Additionally, many non-JCP technologies are beyond the scope of JST, including such popular frameworks as Struts, Velocity, and XMLC. XDoclet, a3 we noted earlier, is s5pported, however, largely due to the absence of a JCP standard for J2EE annotation.
A major goal of JST is to extend the Eclipse Platform into the enterprise software development space in the hopes of expanding usage of the platform. Similar to how the Java Development Tools (JDT) provided Eclipse with the necessary tools for the creation and management of standard Java components, and was thus rewarded with a major influx of users who adopted the platform, so does JST expect to generate an influx of new users to adopt the platform.
Although third-party plug-ins exist that provide Eclipse with support for the creation of J2EE applications, there remains some associated difficulty with the process of finding and using these plug-ins for a project. Chief among these difficulties is the need for developers to individually seek and assemble the right collection of commercial and open source plug-ins that suit the needs of their project.
A developer could eventually find a suitable assembly of plug-ins to use for a specific project, but the lack of a standard set of tools remained a significant source of complaint due to the time—and sometimes cost—intensive nature of the searching for and assembling of components. Sites like Eclipse Plugin Central try to make the process of assembly easier by providing users with a repository of different plug-ins as well as information about these plug-ins and tutorials on how to use them.
This service is, however, only available to paid subscribers. It is reasonable to expect that users of Eclipse would want a readily available set of tools immediately accessible to them for their development needs. This is especially prevalent among users new to Eclipse and probably more familiar with IDEs that provide readily available development tools.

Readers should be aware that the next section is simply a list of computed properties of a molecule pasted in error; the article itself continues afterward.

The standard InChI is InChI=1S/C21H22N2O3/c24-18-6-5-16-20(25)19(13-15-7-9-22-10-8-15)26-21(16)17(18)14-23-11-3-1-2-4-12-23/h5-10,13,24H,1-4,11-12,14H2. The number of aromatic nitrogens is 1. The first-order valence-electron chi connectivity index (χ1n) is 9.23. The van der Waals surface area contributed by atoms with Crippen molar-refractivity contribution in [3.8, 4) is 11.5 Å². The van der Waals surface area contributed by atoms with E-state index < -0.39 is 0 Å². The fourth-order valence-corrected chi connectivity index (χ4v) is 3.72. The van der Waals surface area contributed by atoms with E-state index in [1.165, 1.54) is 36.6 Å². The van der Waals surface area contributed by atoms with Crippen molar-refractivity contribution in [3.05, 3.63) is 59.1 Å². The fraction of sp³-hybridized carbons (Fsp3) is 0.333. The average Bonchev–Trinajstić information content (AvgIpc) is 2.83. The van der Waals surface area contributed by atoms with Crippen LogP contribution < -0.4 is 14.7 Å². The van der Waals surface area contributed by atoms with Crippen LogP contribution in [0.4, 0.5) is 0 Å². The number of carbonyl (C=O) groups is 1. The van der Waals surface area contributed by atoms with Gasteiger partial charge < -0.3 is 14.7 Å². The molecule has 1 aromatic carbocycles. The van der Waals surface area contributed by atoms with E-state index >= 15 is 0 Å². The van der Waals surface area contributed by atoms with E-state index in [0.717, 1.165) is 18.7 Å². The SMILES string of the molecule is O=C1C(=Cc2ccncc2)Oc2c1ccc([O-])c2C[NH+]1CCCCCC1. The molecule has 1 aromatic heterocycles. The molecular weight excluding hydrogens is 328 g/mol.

In fact, this requirement of assembling plug-ins for developing J2EE applications is seen as a deterrent to the adoption of the platform for many new users. The JST project intends to remove this barrier by providing the necessary development tools that can be used for J2EE development.
It should be noted that support for third-party plug-ins remains a fundamental part of the Eclipse architecture, and the Web Tools Project was created to enhance rather than diminish this purpose.
In fact, beyond providing a standardized set of development tools, the JST project importantly provides a framework for the development of additional tools for the enterprise Java community. This framework, known as the J2EE Core Model (JCM), is provided to allow the development of tools that would seamlessly integrate with existing JST tools and the Eclipse Platform.
It is hoped that this would encourage vendors to extend support for their proprietary tools to the Eclipse Platform and also for other companies and groups to develop plug-ins for Eclipse to support whatever technology or standard the platform might not currently be providing support for.
The aggregate goal of the JST project is a continued expansion of the user base of the platform, and this is awelcome proposition as it helps to strengthen the platform as an invaluable tool in the software development process.